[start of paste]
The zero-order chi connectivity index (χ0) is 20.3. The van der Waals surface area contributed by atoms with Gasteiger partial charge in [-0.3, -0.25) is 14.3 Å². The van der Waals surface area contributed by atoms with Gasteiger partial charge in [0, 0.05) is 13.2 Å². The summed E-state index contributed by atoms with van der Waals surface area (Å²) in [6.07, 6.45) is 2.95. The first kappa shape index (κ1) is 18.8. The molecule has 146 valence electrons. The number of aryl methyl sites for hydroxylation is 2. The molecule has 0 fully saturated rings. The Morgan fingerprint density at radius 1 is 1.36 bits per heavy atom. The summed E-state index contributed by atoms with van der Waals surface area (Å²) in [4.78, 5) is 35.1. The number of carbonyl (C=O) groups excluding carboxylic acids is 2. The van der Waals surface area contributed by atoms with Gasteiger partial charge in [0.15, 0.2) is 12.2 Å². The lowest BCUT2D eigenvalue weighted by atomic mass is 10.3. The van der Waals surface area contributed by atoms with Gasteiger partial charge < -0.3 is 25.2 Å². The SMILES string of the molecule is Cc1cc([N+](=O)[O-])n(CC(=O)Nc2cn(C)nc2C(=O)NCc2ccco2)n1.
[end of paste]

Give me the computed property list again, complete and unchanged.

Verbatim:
The zero-order chi connectivity index (χ0) is 20.3. The van der Waals surface area contributed by atoms with Gasteiger partial charge in [-0.3, -0.25) is 14.3 Å². The van der Waals surface area contributed by atoms with Gasteiger partial charge in [0, 0.05) is 13.2 Å². The summed E-state index contributed by atoms with van der Waals surface area (Å²) in [6.07, 6.45) is 2.95. The first kappa shape index (κ1) is 18.8. The molecule has 146 valence electrons. The number of aryl methyl sites for hydroxylation is 2. The molecule has 0 fully saturated rings. The Morgan fingerprint density at radius 1 is 1.36 bits per heavy atom. The summed E-state index contributed by atoms with van der Waals surface area (Å²) in [4.78, 5) is 35.1. The number of carbonyl (C=O) groups excluding carboxylic acids is 2. The van der Waals surface area contributed by atoms with Gasteiger partial charge in [0.15, 0.2) is 12.2 Å². The lowest BCUT2D eigenvalue weighted by atomic mass is 10.3. The van der Waals surface area contributed by atoms with Gasteiger partial charge < -0.3 is 25.2 Å². The SMILES string of the molecule is Cc1cc([N+](=O)[O-])n(CC(=O)Nc2cn(C)nc2C(=O)NCc2ccco2)n1.